VETERAN painter and retired UST fine arts professor Antonio “Tony” Austria showcased his ageless artistic prowess in 6 Decades of A.G. Austria, an exhibit of his earliest and recent paintings dated 1957 to 2012 at the Bulwagang Juan Luna of the Cultural Center of the Philippines last May 7 to July 10.

For 60 years, Austria has been painting subjects like jeepneys, papaya trees and marketplaces through tubular human figures, compositions of heavy proportions and dynamic shades of full colors.

A graduate of the old College of Architecture and Fine Arts, Austria is known for his modern yet naive and folk style with a touch of impressionism, an art movement that uses short brush strokes and vibrant colors to present subjects the artist observed from a fleeting moment.

“My style revolved around my idea of simplifying everyday sights and subjects I find appealing,” Austria said in an interview with the Varsitarian.

Displayed upfront the exhibit is his undergraduate thesis titled “Magpapalayok,” a painting that captured a group of potters working near an open fire pit of carabao dung and red clay.

The Philippine jeepney, a favorite subject of Austria, is depicted in “PUJ,” an oil-on-plyboard painting. It is highly influenced by National Artist Vicente Manansala’s “Jeepneys,” a painting of Manila’s traffic congestion dominated by jeepneys. Manansala was Austria’s mentor in UST.

Austria’s version showed a typical jeepney designed with rapid horizontal brush dabs of bright colors.

Austria injected Filipino humor in “Tiangge Triptych,” a 1993 painting of a marketplace swarming with comically illustrated human figures such as a fruit vendor with hair curlers, a pickpocket and a man napping in the middle of the marketplace.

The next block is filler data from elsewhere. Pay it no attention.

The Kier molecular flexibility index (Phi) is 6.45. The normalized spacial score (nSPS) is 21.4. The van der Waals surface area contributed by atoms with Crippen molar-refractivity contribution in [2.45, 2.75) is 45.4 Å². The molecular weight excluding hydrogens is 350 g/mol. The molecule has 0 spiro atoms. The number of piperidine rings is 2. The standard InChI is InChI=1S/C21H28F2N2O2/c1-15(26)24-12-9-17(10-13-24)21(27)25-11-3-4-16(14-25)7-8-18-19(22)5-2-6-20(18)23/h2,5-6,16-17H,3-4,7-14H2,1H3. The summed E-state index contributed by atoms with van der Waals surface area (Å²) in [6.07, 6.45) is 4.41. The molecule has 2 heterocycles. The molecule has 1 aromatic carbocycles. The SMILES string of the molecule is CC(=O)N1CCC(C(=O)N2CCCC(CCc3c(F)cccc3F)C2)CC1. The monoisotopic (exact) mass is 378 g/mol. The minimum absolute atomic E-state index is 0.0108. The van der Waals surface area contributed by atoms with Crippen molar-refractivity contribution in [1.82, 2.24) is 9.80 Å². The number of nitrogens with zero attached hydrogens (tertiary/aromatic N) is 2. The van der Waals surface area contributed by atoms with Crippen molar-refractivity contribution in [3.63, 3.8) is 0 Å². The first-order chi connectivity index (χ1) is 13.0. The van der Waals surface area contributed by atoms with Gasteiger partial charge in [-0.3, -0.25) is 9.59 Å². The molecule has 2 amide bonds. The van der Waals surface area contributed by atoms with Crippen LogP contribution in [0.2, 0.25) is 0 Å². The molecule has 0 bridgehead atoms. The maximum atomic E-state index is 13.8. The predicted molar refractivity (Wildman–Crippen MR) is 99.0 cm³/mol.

Before painting on canvas, Austria analyzes the composition of the subject by practicing on studies on paper he called “stampitas.” Samples of these studies were displayed beside the actual paintings.

“I could make a dozen stampitas for one painting,” he said.

Aside from Manansala, Austria’s teachers in UST were National Artists Victorio Edades, Galo Ocampo, and Diosdado Lorenzo.

He spent 27 years teaching laboratory classes in drawing and landscape painting in UST and became a mentor to many contemporary visual artists such as Ronald Ventura, Jose Tence Ruiz, Alfredo Esquillo, Salvador Ching and Melvin Culaba.

As a professor, Austria was known to be strict but simple in demeanor. He retired in 1996, five years earlier than intended, to give more time to his craft.

Austria is among the first group of CCP’s 13 Artists Awardees, an award given to promising young artists. His fellow awardees in 1970 were National Artist Benedicto Cabrera and Thomasians Eduardo Castrillo, Jaime De Guzman and Angelito Antonio.


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